Defense analysts worry that countries like Nigeria and Mali–where terrorism is on the rise and rapid population growth may soon collide with environmental changes–will follow suit. They worry about the potential destabilization of China, which has built its mega-cities in coastal areas that may not be above water in a few decades. And they worry about how countries in the South China sea that are now fighting over various chunks of rock that are barely above sea level will react when those territories disappear.
But for the United States, arguably the most pressing concern is in our backyard–or Sarah Palin’s backyard. The rapidly receding Arctic icepack has unlocked vast reserves of natural resources, and with them have come conflicting territorial claims by the United States, Russia, Canada, Denmark and Sweden.
Russia has moved aggressively to beef up its military capacity in the region. David Slayton, a decorated former Navy Commander who now analyses energy and security policy at The Hoover Institution, explains that Russia’s onshore energy resources have “moved past peak production, so they’re pushing their energy development offshore, and they’re guarding their investments with a greater military presence. They’re repurposing, resupplying and reinvigorating a lot of their former bases, as well as building new infrastructure everywhere from Murmansk all the way over to the East Siberian Sea.” Titley says it’s highly unlikely that this growing friction in the region could lead to a shooting war. “But does the Arctic get sucked into a broader disagreement?” he asks. “If we have tensions in the middle latitudes, does that get reflected in, say, how Russia conducts its arctic policy?”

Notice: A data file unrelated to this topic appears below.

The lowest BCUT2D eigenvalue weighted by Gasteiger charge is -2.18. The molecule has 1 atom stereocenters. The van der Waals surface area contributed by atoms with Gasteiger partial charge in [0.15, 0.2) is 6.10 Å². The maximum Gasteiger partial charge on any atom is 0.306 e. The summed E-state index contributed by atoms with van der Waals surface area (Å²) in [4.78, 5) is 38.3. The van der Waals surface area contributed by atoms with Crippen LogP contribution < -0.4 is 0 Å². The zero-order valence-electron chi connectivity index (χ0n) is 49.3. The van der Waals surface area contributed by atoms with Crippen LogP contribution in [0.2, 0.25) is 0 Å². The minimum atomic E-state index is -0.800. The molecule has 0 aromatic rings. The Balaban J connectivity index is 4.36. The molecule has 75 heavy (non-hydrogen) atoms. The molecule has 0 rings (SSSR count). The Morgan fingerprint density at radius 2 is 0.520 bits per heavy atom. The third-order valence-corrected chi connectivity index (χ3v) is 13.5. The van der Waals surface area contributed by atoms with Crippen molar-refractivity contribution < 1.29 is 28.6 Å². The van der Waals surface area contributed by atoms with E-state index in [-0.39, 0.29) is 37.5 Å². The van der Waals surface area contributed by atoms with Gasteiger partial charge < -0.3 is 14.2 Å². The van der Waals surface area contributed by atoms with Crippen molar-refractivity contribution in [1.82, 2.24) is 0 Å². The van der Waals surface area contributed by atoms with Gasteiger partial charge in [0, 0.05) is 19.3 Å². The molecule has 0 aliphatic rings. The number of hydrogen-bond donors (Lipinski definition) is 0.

These are the kinds of questions that occupy the national security establishment. But Christine Parthemore says, “The biggest thing I worry about is the things I don’t know. Projections have gotten a lot better, but the earth is changing a lot faster than our models had indicated by about a decade. So I worry most about those climate change effects that we think we know about either becoming accelerated or driving new problems that we aren’t even watching for.”
Characterizing climate change as a national security threat has met with some resistance on Capitol Hill. Last year, House Republicans amended the National Defense Authorization Act to prevent the military from using tax dollars to study the issue or mitigate its potential impacts. But defense experts interviewed by The Nation say the Pentagon has heard about how environmental changes are impacting its operations from the rank-and-file–from the Unified Combatant Commands that represent the front lines of US military operations. With heavy pushback from the defense establishment, the amendment was killed during reconciliation.
All of the analysts interviewed by The Nation said that while the military is taking the threat of climate change seriously, Congress hasn’t given the Pentagon the funding to match the scope of the threat. It will require significant new investments, which is a tough sell in a budget environment marked by endless partisan showdowns and sequestration.
But, as Parthemore says, “we’re talking about the sort of things that we’re going to have to deal with in the decades to come, regardless of what kind of deal we get [in the upcoming COP21 climate negotiations] in Paris. I tell people that while we haven’t had a vote on it, this is a carbon tax that we’re paying. One way or another, we’re going to have to fund this.”